Define what you want – It’s hard to think objectively when you’re feeling insecure or hungry. While this is something a lot of writers understand, but when you write for a living, like it or not, you are in business. That doesn’t always sit well with our inner artists. But, as a businessperson, you need to define your goals. Break down the steps it will take to achieve them. Research business practices. You are one.

Talk to people who are one step ahead of you – There are the people who will tell you what you really need to know and then, there are the people who will make it sound easy. The most successful writers have had a lot of time to simplify the details of their early struggles and forget the uncomfortable truths. But, the writers still running their victory laps are often ready to brag openly about the hurdles they’ve jumped. And that’s where you’ll glean the timely inside information.

Keep records – Whenever you achieve any measurable success, make a note of it. You might not remember later what tactics worked. And review your notes often. You might learn something of value in hindsight that you overlooked before.

Contact the people who pay – I know this seems obvious, but there are writers who attempt to market themselves before they target people already willing to pay for their work. This is working backwards. Write a few good posts on a topic. Offer them to different websites and publications for free. Then, generate a mad flurry of ideas and pitch them to sites that pay while offering links to your previous work. How do you find people who pay? Google. Yes, Google. That, and ask other freelance writers.

Beware the foul weather friend – Don’t worry about fair weather friends. They may be a disappointment, but not a true danger. In reality, it’s the people who love you desperately when you’re down that – more often than we care to confront – will try to keep you there. Distance yourself from people who discourage you, who don’t believe in you and above all, those who panic or just get weird when you start succeeding. Jealousy is poison. Take no more than you can cope with.

Clients as customers – If you’ve been a traditional employee, you’ve probably found release venting frustrations about your boss. It was their fault. As a writer, you are your own boss and it cannot be overstated that you need to treat everyone you work with as customers. Clients are not in charge. You are. And remember, they customer is always right, even when they’re wrong.

Make minimalism sexy – Yes, it’s both powerful and sexy to be the master of your own destiny, but it’s also good for your bottom line. Simplifying your life will ensure your survival through the hard times. It will reduce your dependence and give you more control over the things that matter. Picture one month of your life and all the things you actually need to live until the very last day. Not thrive. Just live. If you can reduce what you need to smallest amount manageable, you will always be able to keep writing.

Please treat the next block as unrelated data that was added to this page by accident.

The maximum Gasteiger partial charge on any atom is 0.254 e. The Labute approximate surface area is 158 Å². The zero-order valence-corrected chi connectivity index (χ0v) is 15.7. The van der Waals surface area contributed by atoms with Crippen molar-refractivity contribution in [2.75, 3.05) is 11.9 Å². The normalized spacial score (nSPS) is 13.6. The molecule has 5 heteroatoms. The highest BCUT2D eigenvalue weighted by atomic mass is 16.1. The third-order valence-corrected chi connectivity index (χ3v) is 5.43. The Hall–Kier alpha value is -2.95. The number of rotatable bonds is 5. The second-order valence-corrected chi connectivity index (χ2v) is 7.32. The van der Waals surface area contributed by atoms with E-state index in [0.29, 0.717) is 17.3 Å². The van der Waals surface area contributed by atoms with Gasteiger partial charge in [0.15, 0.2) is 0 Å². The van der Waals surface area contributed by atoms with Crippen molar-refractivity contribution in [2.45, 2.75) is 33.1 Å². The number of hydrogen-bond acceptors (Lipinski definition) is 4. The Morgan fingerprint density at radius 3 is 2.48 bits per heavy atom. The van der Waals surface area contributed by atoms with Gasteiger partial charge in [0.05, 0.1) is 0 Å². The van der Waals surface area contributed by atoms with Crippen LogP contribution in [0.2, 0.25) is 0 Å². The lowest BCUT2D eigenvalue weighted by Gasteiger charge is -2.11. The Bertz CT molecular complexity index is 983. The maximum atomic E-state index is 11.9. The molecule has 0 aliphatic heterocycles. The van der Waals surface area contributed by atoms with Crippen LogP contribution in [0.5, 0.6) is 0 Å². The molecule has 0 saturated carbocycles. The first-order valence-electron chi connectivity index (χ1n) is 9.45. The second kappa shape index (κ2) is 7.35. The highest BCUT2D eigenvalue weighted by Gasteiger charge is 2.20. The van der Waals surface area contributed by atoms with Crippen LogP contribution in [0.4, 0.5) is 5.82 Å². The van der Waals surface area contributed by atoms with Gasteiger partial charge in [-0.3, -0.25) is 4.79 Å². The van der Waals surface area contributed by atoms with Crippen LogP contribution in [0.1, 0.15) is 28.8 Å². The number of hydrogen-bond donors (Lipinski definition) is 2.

Get paid to research – If you’re a writer, then you are by default a student of human nature and you can’t do that physically melded to your keyboard. Walk out the door and go apply for minimum wage jobs. Work part-time where you can observe people. Write for sites that pay you to review goods and services that you need.

Give them your heart in a plastic bag – You don’t have to be the most talented writer to be a financially viable one. But, it helps to understand what people really want, you know, your heart and soul. They want to expand their lives by absorbing bits of yours through your experience and your words. But even while you pour your heart into your work, remember: don’t bleed on them. Your audience does not exist to affirm you. Cultivate professionalism in your work. 

Writing is more than a job.

Writers are ready to sacrifice anything to build their business. And if that sounds like you, then go forward. Be a writer. Although the beginning may be grim and your resources meager, you have more chance of making it as an author than you do winning the lottery. That is the good news.

Now, the bad news. If you’re looking for a stable, secure and profitable venture, you’re thinking like an employee. And that won’t make you a successful writer. Think like a businessperson. There are times in our lives when we have obligations, like family, that make any business a selfish venture. The truth is that you don’t have to make a living as a writer to be a writer, but if it is the path you choose, jump on it like it’s the last train out of town. 

Guest post by Carrie Bailey 

Home is Wherever I’m With….Me?

(Transcribed from hand-written pages I wrote while seated at the Orange Cat Cafe in Lewiston, NY during the 4th of July weekend, having stayed with a friend’s family for the weekend, and feeling very much at home)

I could care a lot more about where I live, much more.  By many accounts, and for many reasons, I probably should, but I don’t.

Home isn’t just a place where we sleep and keep all of our shit.  It’s multi-faceted, a term and a concept with multiple definitions and meanings.  If not for these meanings, we’d all be living in little uniform shacks, comfortable enough, equipped for the basic biological needs, nothing more.  That, of course, isn’t where we actually live, but without added meanings, that’s what “home” provides in a purely physical sense.